Effects of seat height on propulsion time and pressure distribution during one arm and one leg wheelchair maneuvering among stroke clients

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Effects of seat height on propulsion time and pressure distribution during one arm and one leg wheelchair maneuvering among stroke clients

 

Author: Li, Wai-shan Twinnie
Title: Effects of seat height on propulsion time and pressure distribution during one arm and one leg wheelchair maneuvering among stroke clients
Degree: M.Sc.
Year: 2004
Subject: Hong Kong Polytechnic University -- Dissertations
Cerebrovascular disease -- Patients -- Rehabilitation
Wheelchairs -- Physiological aspects
Department: Jockey Club Rehabilitation Engineering Centre
Pages: 71 leaves : ill. (some col.) ; 30 cm
Language: English
InnoPac Record: http://library.polyu.edu.hk/record=b1781041
URI: http://theses.lib.polyu.edu.hk/handle/200/5079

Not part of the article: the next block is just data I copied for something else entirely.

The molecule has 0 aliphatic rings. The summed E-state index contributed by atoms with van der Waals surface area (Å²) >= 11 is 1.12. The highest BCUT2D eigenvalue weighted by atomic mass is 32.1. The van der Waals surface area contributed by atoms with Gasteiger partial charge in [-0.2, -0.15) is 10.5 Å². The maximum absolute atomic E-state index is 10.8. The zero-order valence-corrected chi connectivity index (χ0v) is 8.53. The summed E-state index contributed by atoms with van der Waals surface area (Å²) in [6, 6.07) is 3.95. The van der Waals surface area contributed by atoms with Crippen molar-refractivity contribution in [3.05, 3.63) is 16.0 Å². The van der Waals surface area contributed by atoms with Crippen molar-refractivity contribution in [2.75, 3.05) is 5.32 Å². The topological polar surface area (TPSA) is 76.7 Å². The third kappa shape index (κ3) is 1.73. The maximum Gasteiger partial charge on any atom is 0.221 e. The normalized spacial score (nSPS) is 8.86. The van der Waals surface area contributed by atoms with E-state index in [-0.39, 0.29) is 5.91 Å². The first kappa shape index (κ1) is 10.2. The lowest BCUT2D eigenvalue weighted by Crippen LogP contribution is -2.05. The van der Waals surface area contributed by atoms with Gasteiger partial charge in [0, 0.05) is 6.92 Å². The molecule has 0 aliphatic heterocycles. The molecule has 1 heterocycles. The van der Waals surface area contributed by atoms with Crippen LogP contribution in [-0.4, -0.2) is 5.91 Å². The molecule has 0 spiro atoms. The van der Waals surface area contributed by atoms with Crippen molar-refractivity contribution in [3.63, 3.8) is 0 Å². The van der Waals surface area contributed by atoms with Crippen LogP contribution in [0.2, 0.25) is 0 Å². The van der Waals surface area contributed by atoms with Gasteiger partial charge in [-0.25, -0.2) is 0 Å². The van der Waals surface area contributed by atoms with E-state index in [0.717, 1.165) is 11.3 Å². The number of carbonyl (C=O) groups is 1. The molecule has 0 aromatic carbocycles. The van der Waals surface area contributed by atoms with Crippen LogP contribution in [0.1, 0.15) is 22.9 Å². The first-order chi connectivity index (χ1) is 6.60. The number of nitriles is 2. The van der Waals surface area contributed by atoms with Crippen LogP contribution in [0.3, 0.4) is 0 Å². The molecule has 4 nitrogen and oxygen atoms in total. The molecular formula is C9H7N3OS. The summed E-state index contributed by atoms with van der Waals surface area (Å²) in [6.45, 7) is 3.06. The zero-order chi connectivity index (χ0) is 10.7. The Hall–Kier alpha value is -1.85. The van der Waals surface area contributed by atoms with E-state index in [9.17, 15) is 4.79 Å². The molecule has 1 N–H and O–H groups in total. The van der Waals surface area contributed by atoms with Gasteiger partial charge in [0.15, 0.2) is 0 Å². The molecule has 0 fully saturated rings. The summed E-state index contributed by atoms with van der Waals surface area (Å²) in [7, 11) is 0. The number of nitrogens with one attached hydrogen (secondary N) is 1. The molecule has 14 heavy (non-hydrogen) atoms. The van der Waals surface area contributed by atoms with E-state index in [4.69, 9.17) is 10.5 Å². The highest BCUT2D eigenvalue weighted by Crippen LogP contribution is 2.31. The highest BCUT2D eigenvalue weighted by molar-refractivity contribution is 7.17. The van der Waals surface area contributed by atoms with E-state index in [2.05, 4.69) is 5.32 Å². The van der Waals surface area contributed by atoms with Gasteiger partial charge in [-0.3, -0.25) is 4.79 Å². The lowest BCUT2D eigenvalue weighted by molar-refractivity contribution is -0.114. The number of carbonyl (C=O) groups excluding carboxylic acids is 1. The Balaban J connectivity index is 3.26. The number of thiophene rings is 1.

Abstract: A proper choice of wheelchair is important in enhancing the independence of mobility and providing a good sitting support for performing functional tasks. One arm and one leg maneuvering is a common method adopted by the client with stroke. Indeed, the phenomenon of sliding out and undesirable sitting posture are usually observed during and after such maneuvers, which will affect safety and the time required to propel a fixed distance. Although seat height has been suggested to affect leg propulsion performance, the choice of suitable seat height for wheelchair users in leg propulsion is not clear. In this study, the effects of seat height on propulsion time and sitting posture during one arm and one leg wheelchair maneuvering style were investigated. Thirteen subjects with stroke (11 male and 2 female, aged 56.5+-19.7 yrs, average body mass index 22.2+-3.2) were recruited from a local hospital. The subjects were asked to propel a lightweight wheelchair along a 10 m pathway as fast as possible. A modular drop seat was used to configure the different seat heights for evaluation. Propulsion time was measured as the time taken to complete the 10 m propulsion. Change in sitting posture was evaluated by analyzing the dynamic seat interface pressure distributions using a Pressure Mapping System (Tekscan, USA). Repeated measures ANOVA was used to compare the mean value of each parameter at different seat heights. The results showed that there was a significant effect of the seat height on the time required to complete the 10 m course (p=0.007). The seat height set at 95o knee flexion was found to have the minimal average propulsion time with the value of 13.4+-3.4 sec. For the sitting posture, there was a statistically significant difference in the peak pressure difference (P) between the ischial tuberosities (IT) of both sides among 4 different seat heights during the maneuvering task (p=0.029). The minimal average peak pressure difference over both ischial tuberosities (IT) was found at 85o knee flexion with the value of 6.7+- 8.6 kPa (50.7+-64.7 mmHg). This implied that a more even pressure distribution was observed in this condition during this propulsion style. It was also noted that the average peak pressure over the ischial tuberosity (IT) of the unaffected side was higher than the affected side throughout all the conditions. Although, there was no significant difference on the effect of seat heights on the peak pressure (PP) over the ischial tuberosity (IT) of the unaffected side (p=0.145), the peak pressure over IT of the unaffected sides was higher than that of the affected sides at all the seat heights. Significant difference was also found on the effect of seat height on the average peak pressure over the ischial tuberosity (IT) of the affected side (p=0.028). The lowest peak pressure over the IT of the affected side was found at 95o knee flexion with the value of 15+-8.3 kPa (112.3+-62.3 mmHg). In this study, the balance between propulsion time and a mid-line sitting posture have been identified as important consideration in enhancing the mobility level of stroke clients. However, further investigation is required to examine the kinetic and kinematics of the one arm and one leg propulsion style so that repetitive injury can be minimized. Such biomechanical analysis can also provide information to facilitate the wheelchair training in stroke clients so that they can perform propulsion in a more efficient way.

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